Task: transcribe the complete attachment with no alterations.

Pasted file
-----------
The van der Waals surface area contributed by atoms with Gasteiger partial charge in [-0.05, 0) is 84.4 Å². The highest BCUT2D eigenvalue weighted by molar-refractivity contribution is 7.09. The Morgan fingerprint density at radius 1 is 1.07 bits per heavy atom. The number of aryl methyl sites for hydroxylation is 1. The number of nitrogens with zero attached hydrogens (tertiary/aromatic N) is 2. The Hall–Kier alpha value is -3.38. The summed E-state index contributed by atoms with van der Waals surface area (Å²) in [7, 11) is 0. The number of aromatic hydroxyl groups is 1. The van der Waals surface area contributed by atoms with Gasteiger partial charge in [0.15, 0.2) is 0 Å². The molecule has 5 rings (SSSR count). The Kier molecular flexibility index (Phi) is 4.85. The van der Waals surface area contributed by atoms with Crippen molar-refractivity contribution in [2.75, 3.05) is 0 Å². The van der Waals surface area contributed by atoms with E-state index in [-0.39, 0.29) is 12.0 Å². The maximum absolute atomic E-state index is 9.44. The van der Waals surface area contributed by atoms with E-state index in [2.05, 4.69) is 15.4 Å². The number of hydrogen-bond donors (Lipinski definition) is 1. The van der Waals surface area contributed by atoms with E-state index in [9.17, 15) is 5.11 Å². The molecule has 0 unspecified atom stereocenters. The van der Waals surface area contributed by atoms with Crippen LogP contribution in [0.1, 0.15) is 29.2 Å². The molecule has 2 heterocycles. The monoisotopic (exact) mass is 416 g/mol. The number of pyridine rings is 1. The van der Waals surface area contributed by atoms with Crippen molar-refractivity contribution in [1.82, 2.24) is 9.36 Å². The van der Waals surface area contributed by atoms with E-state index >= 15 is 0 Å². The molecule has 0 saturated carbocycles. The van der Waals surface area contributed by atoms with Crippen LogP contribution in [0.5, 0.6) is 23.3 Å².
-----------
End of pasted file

The van der Waals surface area contributed by atoms with Gasteiger partial charge in [-0.05, 0) is 84.4 Å². The highest BCUT2D eigenvalue weighted by molar-refractivity contribution is 7.09. The Morgan fingerprint density at radius 1 is 1.07 bits per heavy atom. The number of aryl methyl sites for hydroxylation is 1. The number of nitrogens with zero attached hydrogens (tertiary/aromatic N) is 2. The Hall–Kier alpha value is -3.38. The summed E-state index contributed by atoms with van der Waals surface area (Å²) in [7, 11) is 0. The number of aromatic hydroxyl groups is 1. The van der Waals surface area contributed by atoms with Gasteiger partial charge in [0.15, 0.2) is 0 Å². The molecule has 5 rings (SSSR count). The Kier molecular flexibility index (Phi) is 4.85. The van der Waals surface area contributed by atoms with Crippen molar-refractivity contribution in [2.75, 3.05) is 0 Å². The van der Waals surface area contributed by atoms with E-state index in [-0.39, 0.29) is 12.0 Å². The maximum absolute atomic E-state index is 9.44. The van der Waals surface area contributed by atoms with E-state index in [2.05, 4.69) is 15.4 Å². The number of hydrogen-bond donors (Lipinski definition) is 1. The van der Waals surface area contributed by atoms with E-state index in [9.17, 15) is 5.11 Å². The molecule has 0 unspecified atom stereocenters. The van der Waals surface area contributed by atoms with Crippen LogP contribution in [0.1, 0.15) is 29.2 Å². The molecule has 2 heterocycles. The monoisotopic (exact) mass is 416 g/mol. The number of pyridine rings is 1. The van der Waals surface area contributed by atoms with Crippen molar-refractivity contribution in [1.82, 2.24) is 9.36 Å². The van der Waals surface area contributed by atoms with E-state index >= 15 is 0 Å². The molecule has 0 saturated carbocycles. The van der Waals surface area contributed by atoms with Crippen LogP contribution in [0.5, 0.6) is 23.3 Å².